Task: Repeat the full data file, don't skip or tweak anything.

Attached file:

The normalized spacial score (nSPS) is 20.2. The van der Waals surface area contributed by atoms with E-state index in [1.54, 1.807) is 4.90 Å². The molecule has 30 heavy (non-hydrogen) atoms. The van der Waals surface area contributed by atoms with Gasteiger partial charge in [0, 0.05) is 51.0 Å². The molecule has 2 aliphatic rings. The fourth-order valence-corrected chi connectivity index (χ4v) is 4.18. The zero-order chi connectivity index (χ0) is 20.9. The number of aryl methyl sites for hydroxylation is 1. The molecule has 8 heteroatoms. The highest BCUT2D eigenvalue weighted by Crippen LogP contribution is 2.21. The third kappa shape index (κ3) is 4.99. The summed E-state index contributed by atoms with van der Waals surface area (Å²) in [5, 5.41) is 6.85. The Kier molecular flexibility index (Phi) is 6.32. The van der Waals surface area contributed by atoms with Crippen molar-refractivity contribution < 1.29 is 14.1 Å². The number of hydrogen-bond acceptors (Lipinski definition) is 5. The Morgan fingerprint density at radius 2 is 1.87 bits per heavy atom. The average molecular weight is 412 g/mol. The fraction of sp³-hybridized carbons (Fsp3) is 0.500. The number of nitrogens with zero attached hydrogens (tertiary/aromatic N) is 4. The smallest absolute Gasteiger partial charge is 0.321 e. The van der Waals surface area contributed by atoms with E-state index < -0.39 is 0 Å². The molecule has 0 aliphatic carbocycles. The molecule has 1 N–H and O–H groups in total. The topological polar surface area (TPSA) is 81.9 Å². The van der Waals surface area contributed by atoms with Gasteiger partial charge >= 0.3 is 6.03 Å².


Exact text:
The normalized spacial score (nSPS) is 20.2. The van der Waals surface area contributed by atoms with E-state index in [1.54, 1.807) is 4.90 Å². The molecule has 30 heavy (non-hydrogen) atoms. The van der Waals surface area contributed by atoms with Gasteiger partial charge in [0, 0.05) is 51.0 Å². The molecule has 2 aliphatic rings. The fourth-order valence-corrected chi connectivity index (χ4v) is 4.18. The zero-order chi connectivity index (χ0) is 20.9. The number of aryl methyl sites for hydroxylation is 1. The molecule has 8 heteroatoms. The highest BCUT2D eigenvalue weighted by Crippen LogP contribution is 2.21. The third kappa shape index (κ3) is 4.99. The summed E-state index contributed by atoms with van der Waals surface area (Å²) in [5, 5.41) is 6.85. The Kier molecular flexibility index (Phi) is 6.32. The van der Waals surface area contributed by atoms with Crippen molar-refractivity contribution < 1.29 is 14.1 Å². The number of hydrogen-bond acceptors (Lipinski definition) is 5. The Morgan fingerprint density at radius 2 is 1.87 bits per heavy atom. The average molecular weight is 412 g/mol. The fraction of sp³-hybridized carbons (Fsp3) is 0.500. The number of nitrogens with zero attached hydrogens (tertiary/aromatic N) is 4. The smallest absolute Gasteiger partial charge is 0.321 e. The van der Waals surface area contributed by atoms with E-state index < -0.39 is 0 Å². The molecule has 0 aliphatic carbocycles. The molecule has 1 N–H and O–H groups in total. The topological polar surface area (TPSA) is 81.9 Å². The van der Waals surface area contributed by atoms with Gasteiger partial charge >= 0.3 is 6.03 Å².